The industry is now held in higher regard, though licensing and training requirements aren’t standardized across the country. “You could start a home inspection company in Ontario tomorrow,” says Weeks. As a result, the reliable ones must compete with a wide pool of cheaper, less experienced inspectors when demand for their services shrinks.
Still, as some inspectors bemoan the drop in demand for their services, others are catering to selling agents, tailoring pre-listing home inspections to serve as marketing tools. In a presentation posted to his YouTube account, David Asselin, a Vancouver-based inspector who specializes in sellers’ inspections, likens his work to real estate photography, saying, “We’re there to facilitate the sale of the house.”
Asselin says his company distinguishes itself from others by reporting the positive aspects of a house—a brand-new roof, say, or a hot water tank that’s only a few years old. But it also includes all the problems that a buyer’s inspection would, he says, allowing bidders to weigh the flaws of a property against its virtues. “Most inspectors are so negative out there, and they’ll try to show the client how much knowledge they have,” Asselin says. “We give the client the full picture of what’s happening.”
The bad news for Molly and Matthew Fleming: extensive work to remove mould from the bathroom, attic and closet of their Hamilton property was going to cost more than $10,000. Moreover, because their tenant would have to move out during the work, they wouldn’t have rent money to help offset the cost.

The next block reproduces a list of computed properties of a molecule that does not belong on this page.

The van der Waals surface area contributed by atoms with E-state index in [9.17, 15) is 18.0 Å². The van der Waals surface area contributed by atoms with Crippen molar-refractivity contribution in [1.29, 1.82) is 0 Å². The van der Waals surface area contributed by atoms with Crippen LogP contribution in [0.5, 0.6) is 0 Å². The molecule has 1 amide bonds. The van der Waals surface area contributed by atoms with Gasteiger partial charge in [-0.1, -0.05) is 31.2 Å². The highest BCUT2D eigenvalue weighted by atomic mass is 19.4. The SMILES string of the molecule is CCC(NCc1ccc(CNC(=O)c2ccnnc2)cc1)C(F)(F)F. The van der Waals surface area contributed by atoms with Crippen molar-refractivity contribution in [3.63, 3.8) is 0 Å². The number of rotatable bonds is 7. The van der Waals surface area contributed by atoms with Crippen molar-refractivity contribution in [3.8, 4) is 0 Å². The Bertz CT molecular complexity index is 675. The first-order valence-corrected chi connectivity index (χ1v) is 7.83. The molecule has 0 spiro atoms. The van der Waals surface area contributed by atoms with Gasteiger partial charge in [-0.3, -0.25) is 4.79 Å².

It could have been worse. In nearby Halton Hills, Lisa Song had the chance to buy her country dream home in early 2020; but only if she passed on a home inspection, the listing agent told her. After they moved in, Song and her family discovered defects, like a lack of well water being pumped into the house and major problems with the septic system. Cost of repairs: more than $120,000. “I almost fell to pieces knowing I would have to get a mortgage to fix the septic,” Song told CTV News.
While the bidding wars of the pandemic period have put a spotlight on the problem, such stories were circulating long before COVID struck. Back in 2016, Matthew Noel inherited some money after his father died, so he and his mom, Wendy Ettinger, set their eyes on a newly built five-bedroom in Nanaimo, B.C., listed for $440,000. Knowing a bidding war was likely, they made an offer over asking and waived the home inspection clause.
Six months after moving in— Ettinger to the basement suite; her son upstairs— the two of them started to feel sick, and noticed a musty smell that kept getting worse. The duo bought a ladder and poked their heads into the attic, where they spotted mould. They hired a private investigator, who learned that construction on their so-called newly built home had actually started eight years before they bought it; the house had sat unfinished for years, its construction delayed by the 2009 recession.